NOEMA MAGAZINE – By Michael McCarthy, Berggruen Institute Fellow for Noema Magazine.
It’s the year 2043 and you’re running late for a meeting that will shape the future of the place you live.
You’re riding Los Angeles’ new electric speed rail instead of driving on congested freeways, because a new democratic process for allocating funds has completely reshaped the city in recent years. You step off the train in the Public Finance District, where the streets were converted into pedestrian zones after huge investments in transportation eliminated the need for cars downtown.
The cleanliness of the sidewalks would have come as a shock even 10 years ago. Gone are the days when people with nowhere else to go lived on them. Instead, the city has allocated finance into public housing and health projects that have gone a long way toward solving the problems of the city’s worst off.
Today, you have a chance to participate in the process that helped these changes come to be. You pull out your phone to check the message you received months ago: “Minipublic Duty Notification: You have been selected at random to participate in the citizen assembly for the People’s Bank of Los Angeles in its Green Futures division. The assembly will make decisions about financing that will determine what green public goods our city will invest in in the future. Your voice and judgement are essential.” So you pick up the pace, heading in the direction of the public bank.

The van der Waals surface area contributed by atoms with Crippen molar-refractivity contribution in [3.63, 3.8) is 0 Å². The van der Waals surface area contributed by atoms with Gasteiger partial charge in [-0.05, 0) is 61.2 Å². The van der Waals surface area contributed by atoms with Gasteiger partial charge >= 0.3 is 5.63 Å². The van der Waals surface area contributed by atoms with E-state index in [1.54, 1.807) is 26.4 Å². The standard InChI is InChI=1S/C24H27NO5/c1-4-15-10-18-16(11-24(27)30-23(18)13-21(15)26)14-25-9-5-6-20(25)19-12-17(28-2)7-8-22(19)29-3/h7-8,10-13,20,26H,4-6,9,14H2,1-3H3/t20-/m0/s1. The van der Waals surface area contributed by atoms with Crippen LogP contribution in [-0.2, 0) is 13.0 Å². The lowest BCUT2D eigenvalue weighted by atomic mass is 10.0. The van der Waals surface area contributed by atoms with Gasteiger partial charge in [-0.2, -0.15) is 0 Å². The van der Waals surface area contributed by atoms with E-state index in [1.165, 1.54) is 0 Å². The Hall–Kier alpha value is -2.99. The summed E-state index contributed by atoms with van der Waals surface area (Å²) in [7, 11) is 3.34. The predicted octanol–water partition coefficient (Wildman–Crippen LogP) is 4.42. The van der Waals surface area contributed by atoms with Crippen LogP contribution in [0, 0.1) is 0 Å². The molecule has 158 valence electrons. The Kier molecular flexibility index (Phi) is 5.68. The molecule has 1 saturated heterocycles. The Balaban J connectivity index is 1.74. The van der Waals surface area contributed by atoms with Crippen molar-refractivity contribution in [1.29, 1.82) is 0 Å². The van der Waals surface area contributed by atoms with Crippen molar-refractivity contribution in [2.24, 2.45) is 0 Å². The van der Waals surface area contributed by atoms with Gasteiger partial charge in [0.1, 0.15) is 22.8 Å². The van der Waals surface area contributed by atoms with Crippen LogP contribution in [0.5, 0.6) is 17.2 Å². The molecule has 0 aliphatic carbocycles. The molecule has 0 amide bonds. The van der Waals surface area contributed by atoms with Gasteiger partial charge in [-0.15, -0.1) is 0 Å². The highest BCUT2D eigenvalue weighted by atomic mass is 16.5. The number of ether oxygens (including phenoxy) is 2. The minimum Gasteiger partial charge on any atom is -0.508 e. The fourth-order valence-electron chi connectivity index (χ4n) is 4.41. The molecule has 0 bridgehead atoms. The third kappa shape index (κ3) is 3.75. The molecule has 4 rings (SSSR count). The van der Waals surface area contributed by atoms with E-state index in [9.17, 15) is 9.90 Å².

This vision of the future can become a reality by democratizing finance. Finance capitalism has generated a litany of social ills: tremendous upward redistribution, stagnant growth, increased worker precarity, macroeconomic instability and the hastening of ecological demise. When we look to the failures of global coordination, finance seems to always be right there, holding the smoking gun — or financing its sale and the pulling of its trigger.
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